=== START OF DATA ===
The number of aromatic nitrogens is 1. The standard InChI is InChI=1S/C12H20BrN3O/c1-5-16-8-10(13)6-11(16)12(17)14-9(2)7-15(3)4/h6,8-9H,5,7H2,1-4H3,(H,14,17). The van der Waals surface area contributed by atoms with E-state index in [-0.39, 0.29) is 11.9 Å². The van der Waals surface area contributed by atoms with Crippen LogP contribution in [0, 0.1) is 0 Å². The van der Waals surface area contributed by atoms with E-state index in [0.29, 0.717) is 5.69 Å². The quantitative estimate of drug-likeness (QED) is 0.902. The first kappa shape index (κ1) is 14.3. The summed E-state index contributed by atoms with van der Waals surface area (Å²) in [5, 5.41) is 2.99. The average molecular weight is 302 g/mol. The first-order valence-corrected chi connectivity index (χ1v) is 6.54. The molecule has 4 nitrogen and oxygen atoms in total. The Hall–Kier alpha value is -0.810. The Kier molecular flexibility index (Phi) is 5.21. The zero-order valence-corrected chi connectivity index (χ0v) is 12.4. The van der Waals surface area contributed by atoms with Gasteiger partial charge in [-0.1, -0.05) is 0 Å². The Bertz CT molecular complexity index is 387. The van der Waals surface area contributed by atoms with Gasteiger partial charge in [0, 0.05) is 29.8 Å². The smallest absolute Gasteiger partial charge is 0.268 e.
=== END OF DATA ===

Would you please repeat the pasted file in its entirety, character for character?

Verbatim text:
The number of aromatic nitrogens is 1. The standard InChI is InChI=1S/C12H20BrN3O/c1-5-16-8-10(13)6-11(16)12(17)14-9(2)7-15(3)4/h6,8-9H,5,7H2,1-4H3,(H,14,17). The van der Waals surface area contributed by atoms with E-state index in [-0.39, 0.29) is 11.9 Å². The van der Waals surface area contributed by atoms with Crippen LogP contribution in [0, 0.1) is 0 Å². The van der Waals surface area contributed by atoms with E-state index in [0.29, 0.717) is 5.69 Å². The quantitative estimate of drug-likeness (QED) is 0.902. The first kappa shape index (κ1) is 14.3. The summed E-state index contributed by atoms with van der Waals surface area (Å²) in [5, 5.41) is 2.99. The average molecular weight is 302 g/mol. The first-order valence-corrected chi connectivity index (χ1v) is 6.54. The molecule has 4 nitrogen and oxygen atoms in total. The Hall–Kier alpha value is -0.810. The Kier molecular flexibility index (Phi) is 5.21. The zero-order valence-corrected chi connectivity index (χ0v) is 12.4. The van der Waals surface area contributed by atoms with Gasteiger partial charge in [-0.1, -0.05) is 0 Å². The Bertz CT molecular complexity index is 387. The van der Waals surface area contributed by atoms with Gasteiger partial charge in [0, 0.05) is 29.8 Å². The smallest absolute Gasteiger partial charge is 0.268 e.